The natural-artificial axis could also be considered as a real-artificial axis, since the word “real” confusingly has more than one meaning.  I am referring here to the idea that morality could have evolved naturally, or it could have been imposed artificially.  For example, a man in a tent could have sat down and wrote a long list of moral rules off the top of his head.  These would be “artificial”.  On the other hand, you could have the natural moral rules that emerge out of an imperative to survive.


This is getting a bit more esoteric and could be covered by other axes, but with this axis I am trying to point out that the man in the tent mentioned above could have just written down “ a bunch of crazy shit” or he could have thought it all through carefully.  Take a look at Deuteronomy some time to see which approach Moses took.


This one is especially for LNC.  He seems convinced that consistency is essential in morality.  I think we all agree about that.  What we don’t agree about is who is being consistent and who is being inconsistent.

Consistency in morality would mean that, for example, if being raped in the city is wrong then being raped in the country would be equally wrong.  Inconsistency would mean treating the two cases differently and stoning to death different people depending on where the rape occurred (good old Deuteronomy).


With this axis I am making reference to the idea that there are people who see things in terms of black and white (see the second image above) and there are others who perceive a vivid spectrum – or at least distinguish shades of grey.  If when asked “is lying wrong?” you respond with “Yes!” then you are a simplex sort of person.  The rest of us will likely say something beginning with “Well, it depends …”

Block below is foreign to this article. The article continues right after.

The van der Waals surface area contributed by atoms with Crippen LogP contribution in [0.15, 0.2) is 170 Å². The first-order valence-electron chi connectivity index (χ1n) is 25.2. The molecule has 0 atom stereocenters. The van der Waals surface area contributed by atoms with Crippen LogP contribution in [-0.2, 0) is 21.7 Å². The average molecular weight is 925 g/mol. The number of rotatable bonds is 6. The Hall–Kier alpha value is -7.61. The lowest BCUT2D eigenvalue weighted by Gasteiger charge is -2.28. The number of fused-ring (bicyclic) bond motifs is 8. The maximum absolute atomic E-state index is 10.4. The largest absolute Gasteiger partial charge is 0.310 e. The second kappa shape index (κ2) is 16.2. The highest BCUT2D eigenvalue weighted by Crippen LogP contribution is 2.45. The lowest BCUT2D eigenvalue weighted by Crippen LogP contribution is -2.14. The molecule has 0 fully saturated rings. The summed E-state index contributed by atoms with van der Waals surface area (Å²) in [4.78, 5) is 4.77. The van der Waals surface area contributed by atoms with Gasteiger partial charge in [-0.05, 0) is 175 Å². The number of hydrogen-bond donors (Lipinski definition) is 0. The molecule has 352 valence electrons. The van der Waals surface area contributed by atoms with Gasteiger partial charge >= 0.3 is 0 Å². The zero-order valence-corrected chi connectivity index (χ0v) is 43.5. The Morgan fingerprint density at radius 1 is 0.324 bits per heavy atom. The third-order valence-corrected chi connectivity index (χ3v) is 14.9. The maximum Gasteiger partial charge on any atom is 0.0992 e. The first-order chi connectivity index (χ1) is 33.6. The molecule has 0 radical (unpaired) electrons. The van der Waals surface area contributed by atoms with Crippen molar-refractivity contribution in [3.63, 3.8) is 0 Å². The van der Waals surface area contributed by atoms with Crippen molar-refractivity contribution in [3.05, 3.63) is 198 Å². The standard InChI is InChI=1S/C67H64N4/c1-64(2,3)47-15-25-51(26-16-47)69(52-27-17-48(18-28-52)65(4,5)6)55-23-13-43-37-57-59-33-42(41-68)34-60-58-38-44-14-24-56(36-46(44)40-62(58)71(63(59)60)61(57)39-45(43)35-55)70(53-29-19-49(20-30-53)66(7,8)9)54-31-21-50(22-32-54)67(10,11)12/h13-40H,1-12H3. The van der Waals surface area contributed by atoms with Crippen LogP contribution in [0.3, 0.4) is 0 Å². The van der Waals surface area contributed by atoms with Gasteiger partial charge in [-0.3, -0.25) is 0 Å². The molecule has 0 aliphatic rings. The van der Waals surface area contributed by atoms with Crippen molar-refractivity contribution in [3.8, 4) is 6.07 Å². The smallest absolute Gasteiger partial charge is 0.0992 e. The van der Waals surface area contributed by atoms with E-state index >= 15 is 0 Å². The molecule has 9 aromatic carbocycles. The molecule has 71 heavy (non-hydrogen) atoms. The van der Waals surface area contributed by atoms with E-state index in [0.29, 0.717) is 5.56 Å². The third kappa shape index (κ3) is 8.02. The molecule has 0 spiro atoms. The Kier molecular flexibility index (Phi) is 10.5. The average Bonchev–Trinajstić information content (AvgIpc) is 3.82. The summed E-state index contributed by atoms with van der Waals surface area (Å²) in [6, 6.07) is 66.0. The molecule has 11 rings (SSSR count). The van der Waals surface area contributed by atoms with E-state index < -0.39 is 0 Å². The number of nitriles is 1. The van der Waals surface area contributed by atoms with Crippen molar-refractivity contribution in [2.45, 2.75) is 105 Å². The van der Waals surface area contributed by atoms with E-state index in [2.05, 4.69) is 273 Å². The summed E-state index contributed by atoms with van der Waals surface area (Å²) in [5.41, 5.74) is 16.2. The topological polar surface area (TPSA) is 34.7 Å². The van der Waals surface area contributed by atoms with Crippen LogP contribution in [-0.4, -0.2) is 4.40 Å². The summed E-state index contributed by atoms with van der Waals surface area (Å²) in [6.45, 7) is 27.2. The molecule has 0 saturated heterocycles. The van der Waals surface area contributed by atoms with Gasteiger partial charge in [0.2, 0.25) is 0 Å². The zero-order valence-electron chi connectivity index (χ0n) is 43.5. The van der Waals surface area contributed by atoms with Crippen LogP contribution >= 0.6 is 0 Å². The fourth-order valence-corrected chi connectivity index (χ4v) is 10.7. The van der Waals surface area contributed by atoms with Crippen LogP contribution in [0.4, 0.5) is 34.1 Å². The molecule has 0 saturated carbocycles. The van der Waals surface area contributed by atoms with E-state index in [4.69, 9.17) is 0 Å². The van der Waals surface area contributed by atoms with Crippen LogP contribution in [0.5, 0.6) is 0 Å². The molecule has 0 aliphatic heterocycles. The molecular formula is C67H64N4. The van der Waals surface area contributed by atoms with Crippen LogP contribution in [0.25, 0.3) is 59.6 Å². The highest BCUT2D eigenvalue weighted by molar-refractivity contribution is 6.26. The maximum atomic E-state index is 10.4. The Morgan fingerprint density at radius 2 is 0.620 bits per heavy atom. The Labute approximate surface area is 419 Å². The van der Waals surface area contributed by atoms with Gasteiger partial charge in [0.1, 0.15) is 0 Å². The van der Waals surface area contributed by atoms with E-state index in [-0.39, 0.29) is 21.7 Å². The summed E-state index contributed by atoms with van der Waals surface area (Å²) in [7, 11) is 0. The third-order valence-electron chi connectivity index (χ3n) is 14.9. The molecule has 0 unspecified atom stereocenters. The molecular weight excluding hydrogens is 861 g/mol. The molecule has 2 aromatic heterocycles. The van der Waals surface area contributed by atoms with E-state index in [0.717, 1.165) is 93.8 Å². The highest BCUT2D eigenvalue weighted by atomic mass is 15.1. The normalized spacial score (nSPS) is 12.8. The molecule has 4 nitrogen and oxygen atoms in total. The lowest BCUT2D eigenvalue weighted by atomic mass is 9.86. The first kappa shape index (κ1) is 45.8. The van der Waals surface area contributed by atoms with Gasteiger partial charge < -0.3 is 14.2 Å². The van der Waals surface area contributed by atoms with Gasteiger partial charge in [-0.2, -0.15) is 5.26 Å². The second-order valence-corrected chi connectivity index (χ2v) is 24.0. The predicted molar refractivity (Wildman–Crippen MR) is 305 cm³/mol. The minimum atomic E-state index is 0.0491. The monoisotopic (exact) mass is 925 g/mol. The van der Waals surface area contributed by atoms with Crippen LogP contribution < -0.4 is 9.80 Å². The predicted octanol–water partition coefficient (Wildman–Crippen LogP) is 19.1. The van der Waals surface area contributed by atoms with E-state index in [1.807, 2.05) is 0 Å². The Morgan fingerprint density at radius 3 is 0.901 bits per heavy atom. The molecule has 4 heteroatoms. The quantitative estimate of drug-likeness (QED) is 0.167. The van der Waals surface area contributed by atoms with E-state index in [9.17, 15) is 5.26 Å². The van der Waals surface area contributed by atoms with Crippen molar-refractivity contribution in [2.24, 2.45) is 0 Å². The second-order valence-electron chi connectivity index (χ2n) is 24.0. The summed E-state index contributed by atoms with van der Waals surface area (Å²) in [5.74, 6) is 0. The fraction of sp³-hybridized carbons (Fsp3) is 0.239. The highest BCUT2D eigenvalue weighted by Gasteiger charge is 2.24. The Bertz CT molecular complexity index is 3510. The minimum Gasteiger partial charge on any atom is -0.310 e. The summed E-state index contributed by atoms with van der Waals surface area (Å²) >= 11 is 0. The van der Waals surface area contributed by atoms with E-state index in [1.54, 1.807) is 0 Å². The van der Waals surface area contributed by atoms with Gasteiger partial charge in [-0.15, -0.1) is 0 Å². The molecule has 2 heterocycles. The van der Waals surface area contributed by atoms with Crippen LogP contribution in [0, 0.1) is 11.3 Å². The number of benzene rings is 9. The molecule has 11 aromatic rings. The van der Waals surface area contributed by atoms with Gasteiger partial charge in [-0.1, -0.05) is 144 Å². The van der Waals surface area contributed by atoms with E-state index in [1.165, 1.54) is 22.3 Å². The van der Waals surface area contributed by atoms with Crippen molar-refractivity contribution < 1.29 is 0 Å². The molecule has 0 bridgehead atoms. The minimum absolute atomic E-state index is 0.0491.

This is another one included for the benefit of people like LNC and it’s very much about the practical application of morality.  There are two extremes when it comes to moralists, those who are implacable in the application of their morality (think of Inspector Javert in Les Misérables ) and those who are more flexible (think of the Bishop of Digne who absolves Jean Valjean and “buys” his soul for god).  If you can put aside your petty morality in order to strive towards a “higher goal” of some sort, you are a flexible type.  If you think that you can’t (perhaps because you mistake your petty morality for some higher morality), then you are an implacable type.

I’m completely open to the idea of adding more axes or combining some.  Any thoughts?